We all want to automate the repetitive stuff and to take that to the next level, we need machine learning. The legend says that if you have enough data, sufficient compute resources and a proficient engineer, you can build applications that perform repetitive tasks with a speed and accuracy that matches and sometimes exceeds the capabilities of the average human. Data here ranges from what you have in your excel sheets to text, images, audio and videos. So whether the goal is predicting a quantity like the price of housing, identifying objects in an image or recommending movies to you, machine learning is here to save the day.
In this article, you will learn about machine learning systems, quantum computing, how quantum computing helps machine learning and tools that are available to help you get started with quantum machine learning.
To understand the quantum aspect, we will take a brief detour into the realm of Physics (stay with me). Quantum means small and as such, quantum mechanics refers to the study of small particles like atoms and electrons. Scientists studying these particles in the 20th century realized that most of the rules that govern larger bodies (classical mechanics) break down on such a small scale. This means that these rules were indeed approximations that seemed to work objectively since we hadn’t encountered this edge case. Two important phenomena that would help understand this quantum business are quantum superposition and entanglement.
You are currently looking at an electronic device (don’t look away) and are probably 100% sure about what it is (a phone, laptop or any other device). Would you believe me if I said that your observation is wrong? Well, quantum superposition tells us that before fixing our attention on any aspect of reality, said aspect exists as a combination of infinite possible states. With the introduction of human perception via our senses, a particular state is fixed and that is what we experience.
Similarly, we are initially made to believe that machines fundamentally interact with bits that are either 0s or 1s as most machines are built based on this assumption. However, it turns out that before observation, these bits exist in a state where all possible values from 0 through infinite decimals to 1 are superimposed. Now isn’t that interesting? Working off this, the qubit (quantum bit) was introduced and it is essentially a bit that is both 0 and 1 simultaneously. This simplifies the scenario of an infinite number states as we can’t possibly tackle that straight up.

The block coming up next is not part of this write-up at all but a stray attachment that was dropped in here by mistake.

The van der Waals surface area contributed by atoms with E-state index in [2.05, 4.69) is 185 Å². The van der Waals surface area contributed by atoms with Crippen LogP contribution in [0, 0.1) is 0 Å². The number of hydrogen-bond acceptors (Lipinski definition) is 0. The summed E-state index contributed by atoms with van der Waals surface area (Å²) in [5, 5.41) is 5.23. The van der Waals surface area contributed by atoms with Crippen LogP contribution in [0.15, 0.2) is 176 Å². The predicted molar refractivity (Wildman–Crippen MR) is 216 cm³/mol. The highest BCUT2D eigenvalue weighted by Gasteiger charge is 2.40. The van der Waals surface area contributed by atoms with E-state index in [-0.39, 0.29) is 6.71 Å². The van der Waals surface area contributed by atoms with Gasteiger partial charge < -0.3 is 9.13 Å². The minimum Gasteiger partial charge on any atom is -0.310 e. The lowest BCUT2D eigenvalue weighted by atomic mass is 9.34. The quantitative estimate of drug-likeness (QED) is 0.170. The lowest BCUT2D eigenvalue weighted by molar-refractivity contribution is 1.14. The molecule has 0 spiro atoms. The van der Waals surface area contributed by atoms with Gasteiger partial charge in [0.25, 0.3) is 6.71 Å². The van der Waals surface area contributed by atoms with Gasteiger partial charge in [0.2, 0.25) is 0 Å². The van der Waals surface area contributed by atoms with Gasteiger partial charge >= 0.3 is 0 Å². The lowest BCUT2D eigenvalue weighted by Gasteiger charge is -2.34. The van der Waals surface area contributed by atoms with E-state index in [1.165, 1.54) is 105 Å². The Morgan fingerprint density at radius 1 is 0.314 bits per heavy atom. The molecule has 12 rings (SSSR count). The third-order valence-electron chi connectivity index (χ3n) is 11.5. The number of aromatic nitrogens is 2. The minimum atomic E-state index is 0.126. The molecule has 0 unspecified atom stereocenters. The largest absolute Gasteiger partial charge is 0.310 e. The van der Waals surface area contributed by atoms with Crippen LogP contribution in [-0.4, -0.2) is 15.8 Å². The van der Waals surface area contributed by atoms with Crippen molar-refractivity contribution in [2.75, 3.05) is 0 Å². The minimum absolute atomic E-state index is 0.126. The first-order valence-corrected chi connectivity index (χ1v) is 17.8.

Now, imagine that you passed a random stranger and by chance brushed shoulders with them, apologize and move on. However, upon reaching your destination, you find out that you can precisely determine their location, name and internet passwords. Wouldn’t that be strange? Well, that is what quantum entanglement is all about.
Two quantum particles that somehow end up interacting with each other end up being aware of their properties regardless of how far apart they are. Einstein called this “spooky action at a distance” and to be honest, I agree. Since entangled qubits know each other and one qubit can be entangled with multiple other qubits, this speeds up information processing exponentially.
The typical machine learning process up to building a model on a high level involves:
- Gathering data from all relevant sources
- Labelling this data and confirming these labels (validation)
- Transforming the data into a form that helps the model understand it
- Building possible candidate models based on various approaches and selecting the best based on a test.
Quantum machine learning works by making the data processing and/or model building stages quantum-based. If both are not quantum then we have a regular classical machine learning setup. Also, if the input data is loaded and preprocessed as a quantum state or the model is quantum-based, then we have a hybrid quantum-classical system. Finally, if both are quantum (data and modelling algorithm), we have a full-blown quantum-based machine learning system.
These quantum machine learning models are the result of either the conversion of classical models into a quantum version or the development of quantum models from scratch.